Flying Robot Drones Make Life Easier on the International Space Station

An article I wrote for Electronic Products.

Smart SPHERES, NASA’s free-flying robotic satellites, are built to assist astronauts during space exploration

Robots flying around in space seem more like fiction than reality, but recently NASA has been testing their free-flying robots called Smart SPHERES (Synchronized Position Hold, Engage, Reorient, Experimental Satellites) in the International Space Station (ISS).

Self-contained with power, propulsion, computing, and navigation equipment, the purpose of these volleyball-sized spherical robots, which have been on the Space Station since 2006, is to perform simple, routine tasks on the ISS, such as in-flight maintenance to keep the Space Station safe and habitable for humans. To receive more information from the inside of the ISS from Earth, NASA’s Intelligent Robotics Group added an expansion port to each satellite for usage of additional sensors and appendages, such as cameras and wireless transfer systems.

SPHERES
The SPHERES have been on the Space Station since 2006 and were originally developed by the Massachusetts Institute of Technology through the Defense Advanced Research Projects Agency and NASA Small Business Innovation Research funding. Image via universetoday.com.

To transform the SPHERES into Smart SPHERES, project engineers at NASA equipped the free-flying satellites with an Android phone, the Nexus S, to function as the brains of the flying robots. By connecting a smartphone, the SPHERES immediately became more intelligent and automatically had a built-in camera to take pictures and videos, sensors to help with conducting inspections, a powerful computing unit for calculations, and a Wi-Fi connection that can be used to transfer data in real time to the ISS and Mission Control. The Nexus S was chosen because it’s easy to take apart and simple to program. 

Smart SPHERE
The Nexus S functions as the brains of NASA’s Smart SPHERES. Image via droiddog.com.

So far, the biggest accomplishment NASA has had with the Smart SPHERES is remotely controlling them — and getting a look at the inside of the ISS — from Earth.

“Last December, for the very first time, we were able to remotely control them from Mission Control in Houston,” Terry Fong, Director of NASA’s Intelligent Robotic Group said of the Smart SPHERES. “For us, this was a big accomplishment, because for the first time ever, we were able to give people on the ground this mobile camera view inside of the Space Station. They’ve never had that to date, unless you count astronauts carrying cameras and flying around,” he said.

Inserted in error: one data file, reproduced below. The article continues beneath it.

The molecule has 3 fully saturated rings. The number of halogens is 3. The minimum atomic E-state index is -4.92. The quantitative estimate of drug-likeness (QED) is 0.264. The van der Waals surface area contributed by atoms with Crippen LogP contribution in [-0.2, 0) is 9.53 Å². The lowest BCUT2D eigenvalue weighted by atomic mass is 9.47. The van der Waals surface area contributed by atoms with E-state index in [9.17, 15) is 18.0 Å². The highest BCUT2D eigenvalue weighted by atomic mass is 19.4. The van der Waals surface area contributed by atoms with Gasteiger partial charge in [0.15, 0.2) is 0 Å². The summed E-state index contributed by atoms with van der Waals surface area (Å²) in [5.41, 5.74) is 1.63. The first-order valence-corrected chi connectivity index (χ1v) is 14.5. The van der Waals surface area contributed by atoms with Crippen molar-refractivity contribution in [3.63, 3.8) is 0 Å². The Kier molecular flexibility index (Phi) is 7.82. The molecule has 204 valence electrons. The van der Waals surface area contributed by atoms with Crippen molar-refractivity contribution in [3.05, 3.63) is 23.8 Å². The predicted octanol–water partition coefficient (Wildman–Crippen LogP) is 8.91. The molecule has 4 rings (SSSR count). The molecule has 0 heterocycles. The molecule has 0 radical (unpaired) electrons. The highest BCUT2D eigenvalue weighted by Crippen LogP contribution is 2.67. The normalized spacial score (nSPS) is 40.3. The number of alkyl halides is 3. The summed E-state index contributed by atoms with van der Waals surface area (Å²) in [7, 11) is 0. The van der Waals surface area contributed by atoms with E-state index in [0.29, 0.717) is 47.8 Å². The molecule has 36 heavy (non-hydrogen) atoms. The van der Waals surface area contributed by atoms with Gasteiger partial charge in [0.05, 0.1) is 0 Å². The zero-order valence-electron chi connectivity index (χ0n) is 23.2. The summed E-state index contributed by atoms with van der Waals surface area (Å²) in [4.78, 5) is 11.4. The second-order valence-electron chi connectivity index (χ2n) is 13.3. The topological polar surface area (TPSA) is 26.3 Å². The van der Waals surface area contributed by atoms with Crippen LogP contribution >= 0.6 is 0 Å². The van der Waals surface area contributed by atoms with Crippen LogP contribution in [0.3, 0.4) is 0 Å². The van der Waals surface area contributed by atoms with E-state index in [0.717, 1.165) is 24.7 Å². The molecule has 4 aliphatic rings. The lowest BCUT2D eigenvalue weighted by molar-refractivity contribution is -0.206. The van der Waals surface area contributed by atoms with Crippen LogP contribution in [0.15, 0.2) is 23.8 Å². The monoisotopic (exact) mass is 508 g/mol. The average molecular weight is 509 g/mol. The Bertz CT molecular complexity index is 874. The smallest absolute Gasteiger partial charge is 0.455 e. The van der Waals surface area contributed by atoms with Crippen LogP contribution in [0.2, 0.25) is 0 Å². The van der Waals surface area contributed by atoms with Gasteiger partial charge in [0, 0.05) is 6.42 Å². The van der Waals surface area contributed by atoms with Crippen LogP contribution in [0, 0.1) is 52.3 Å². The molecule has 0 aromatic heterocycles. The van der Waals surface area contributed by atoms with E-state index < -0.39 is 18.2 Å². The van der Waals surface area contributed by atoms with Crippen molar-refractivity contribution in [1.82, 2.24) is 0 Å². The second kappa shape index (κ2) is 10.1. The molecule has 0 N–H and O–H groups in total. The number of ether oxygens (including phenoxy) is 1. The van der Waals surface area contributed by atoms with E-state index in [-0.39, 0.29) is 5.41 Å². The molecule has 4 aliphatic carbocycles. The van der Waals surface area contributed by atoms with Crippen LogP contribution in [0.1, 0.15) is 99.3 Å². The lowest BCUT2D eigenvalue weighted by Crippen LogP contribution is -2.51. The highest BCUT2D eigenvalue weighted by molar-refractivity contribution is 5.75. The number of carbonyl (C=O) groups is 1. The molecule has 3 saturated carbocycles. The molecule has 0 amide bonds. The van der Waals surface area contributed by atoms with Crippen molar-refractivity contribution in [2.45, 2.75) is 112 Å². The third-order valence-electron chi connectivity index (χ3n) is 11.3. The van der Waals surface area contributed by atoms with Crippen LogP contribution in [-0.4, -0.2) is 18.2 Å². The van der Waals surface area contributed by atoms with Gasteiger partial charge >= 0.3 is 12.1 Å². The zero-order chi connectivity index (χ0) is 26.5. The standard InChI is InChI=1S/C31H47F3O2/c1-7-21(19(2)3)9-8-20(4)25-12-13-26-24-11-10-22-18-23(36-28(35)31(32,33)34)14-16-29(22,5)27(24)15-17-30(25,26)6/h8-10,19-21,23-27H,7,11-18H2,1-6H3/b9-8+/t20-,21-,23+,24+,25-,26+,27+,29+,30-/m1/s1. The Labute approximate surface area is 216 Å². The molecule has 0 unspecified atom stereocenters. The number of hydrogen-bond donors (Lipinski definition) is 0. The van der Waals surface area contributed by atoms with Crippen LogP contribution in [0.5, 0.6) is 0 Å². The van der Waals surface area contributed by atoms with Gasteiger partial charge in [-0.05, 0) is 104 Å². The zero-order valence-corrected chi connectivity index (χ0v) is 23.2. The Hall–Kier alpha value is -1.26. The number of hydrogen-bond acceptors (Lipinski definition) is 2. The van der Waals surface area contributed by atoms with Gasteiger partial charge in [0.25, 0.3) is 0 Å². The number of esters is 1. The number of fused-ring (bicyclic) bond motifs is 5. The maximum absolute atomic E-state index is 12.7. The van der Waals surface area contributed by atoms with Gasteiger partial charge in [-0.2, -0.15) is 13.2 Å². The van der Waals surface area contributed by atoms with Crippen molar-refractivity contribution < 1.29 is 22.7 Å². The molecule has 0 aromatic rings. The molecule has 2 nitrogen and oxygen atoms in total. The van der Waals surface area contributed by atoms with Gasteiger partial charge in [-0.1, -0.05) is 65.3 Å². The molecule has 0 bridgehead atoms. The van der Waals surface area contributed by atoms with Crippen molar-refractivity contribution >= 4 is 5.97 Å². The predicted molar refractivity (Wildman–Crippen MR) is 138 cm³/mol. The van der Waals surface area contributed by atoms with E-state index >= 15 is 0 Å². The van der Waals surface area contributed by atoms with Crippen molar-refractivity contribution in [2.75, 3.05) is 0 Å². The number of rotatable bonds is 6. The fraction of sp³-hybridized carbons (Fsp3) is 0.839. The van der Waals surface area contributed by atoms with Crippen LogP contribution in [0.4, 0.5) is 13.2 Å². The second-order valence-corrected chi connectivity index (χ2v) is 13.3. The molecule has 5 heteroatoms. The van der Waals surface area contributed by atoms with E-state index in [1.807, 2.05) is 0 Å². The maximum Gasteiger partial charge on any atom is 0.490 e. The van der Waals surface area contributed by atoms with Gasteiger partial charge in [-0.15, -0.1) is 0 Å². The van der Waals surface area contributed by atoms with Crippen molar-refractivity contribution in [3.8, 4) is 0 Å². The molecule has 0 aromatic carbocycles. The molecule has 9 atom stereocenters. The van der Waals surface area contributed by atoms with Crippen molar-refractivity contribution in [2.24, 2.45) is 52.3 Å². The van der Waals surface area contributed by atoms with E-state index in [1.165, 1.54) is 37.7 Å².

One of the biggest advantages of having a robot system that can be operated from Earth is that it allows Mission Control to have a better understanding of the Space Station’s environment, and a greater awareness of what’s going on aboard the station. This also allows the team to accomplish tasks remotely without requiring astronauts to be involved in every little thing that goes on inside of the Space Station.

“We’re looking at free-flying robots to carry out a lot of work that we consider to be in-flight maintenance,” Fong said. “There’s a lot of work involving just interior surveys. You need to make sure, for example, that there isn’t excessive build of carbon dioxide and that you have the right levels of radiation and sounds and illumination.”

Right now that kind of work, which is time consuming and repetitive, as it’s very important, is being done by astronauts carrying handheld measuring devices. According to Fong, “It’s something that’s really well-suited for robots to do automatically. Or maybe perhaps, monitor it from the ground.”

The ongoing experiment has demonstrated how the Smart SPHERES can serve as remotely operated assistants for astronauts in space. Though they’re capable of conducting interior surveys and inspections by capturing images and video, NASA plans to test whether the robots can handle more challenging tasks.

It’s very likely that in the future, small robots such as Smart SPHERES will be able to regularly perform routine maintenance tasks in space, giving astronauts more time to spend working on science experiments. Some day free-flying robots may also be used to inspect the exterior of the ISS and future space vehicles.

“As we look toward the future of space exploration, it’s really my philosophy and I think that it’s a philosophy shared by a lot of people in the robotics community within NASA, that humans and robots will be out there exploring together,” Fong said.

Want to go behind the scenes with NASA? Littelfuse has created an Exploration & Discovery Experience for the engineering community as part of its 2013 Speed2Design program. Winning design engineers will get the opportunity to spend time with NASA engineers at two NASA facilities and learn about the latest in space technology. For more information and to enter, visit speed2design.com.

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